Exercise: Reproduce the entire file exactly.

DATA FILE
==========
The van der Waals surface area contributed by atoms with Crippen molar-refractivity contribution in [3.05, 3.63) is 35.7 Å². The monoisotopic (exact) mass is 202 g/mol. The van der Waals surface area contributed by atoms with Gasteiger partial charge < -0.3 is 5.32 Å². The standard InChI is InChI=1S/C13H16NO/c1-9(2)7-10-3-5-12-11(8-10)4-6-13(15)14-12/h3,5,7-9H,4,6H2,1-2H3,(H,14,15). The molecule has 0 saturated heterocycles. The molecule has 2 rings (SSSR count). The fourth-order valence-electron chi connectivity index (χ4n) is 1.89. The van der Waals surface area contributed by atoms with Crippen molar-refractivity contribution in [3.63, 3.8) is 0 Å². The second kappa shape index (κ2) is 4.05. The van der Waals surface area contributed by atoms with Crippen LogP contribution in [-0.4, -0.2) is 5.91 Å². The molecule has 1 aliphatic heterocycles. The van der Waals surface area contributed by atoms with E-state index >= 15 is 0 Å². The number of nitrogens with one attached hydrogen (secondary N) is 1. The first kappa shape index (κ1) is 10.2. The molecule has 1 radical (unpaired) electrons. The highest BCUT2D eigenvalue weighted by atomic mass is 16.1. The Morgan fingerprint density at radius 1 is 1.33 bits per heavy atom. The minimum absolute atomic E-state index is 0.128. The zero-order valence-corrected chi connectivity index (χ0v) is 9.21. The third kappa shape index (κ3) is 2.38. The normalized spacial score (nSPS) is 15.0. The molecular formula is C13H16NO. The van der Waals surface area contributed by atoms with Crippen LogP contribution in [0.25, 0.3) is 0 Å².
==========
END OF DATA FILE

The van der Waals surface area contributed by atoms with Crippen molar-refractivity contribution in [3.05, 3.63) is 35.7 Å². The monoisotopic (exact) mass is 202 g/mol. The van der Waals surface area contributed by atoms with Gasteiger partial charge < -0.3 is 5.32 Å². The standard InChI is InChI=1S/C13H16NO/c1-9(2)7-10-3-5-12-11(8-10)4-6-13(15)14-12/h3,5,7-9H,4,6H2,1-2H3,(H,14,15). The molecule has 0 saturated heterocycles. The molecule has 2 rings (SSSR count). The fourth-order valence-electron chi connectivity index (χ4n) is 1.89. The van der Waals surface area contributed by atoms with Crippen molar-refractivity contribution in [3.63, 3.8) is 0 Å². The second kappa shape index (κ2) is 4.05. The van der Waals surface area contributed by atoms with Crippen LogP contribution in [-0.4, -0.2) is 5.91 Å². The molecule has 1 aliphatic heterocycles. The van der Waals surface area contributed by atoms with E-state index >= 15 is 0 Å². The number of nitrogens with one attached hydrogen (secondary N) is 1. The first kappa shape index (κ1) is 10.2. The molecule has 1 radical (unpaired) electrons. The highest BCUT2D eigenvalue weighted by atomic mass is 16.1. The Morgan fingerprint density at radius 1 is 1.33 bits per heavy atom. The minimum absolute atomic E-state index is 0.128. The zero-order valence-corrected chi connectivity index (χ0v) is 9.21. The third kappa shape index (κ3) is 2.38. The normalized spacial score (nSPS) is 15.0. The molecular formula is C13H16NO. The van der Waals surface area contributed by atoms with Crippen LogP contribution in [0.25, 0.3) is 0 Å².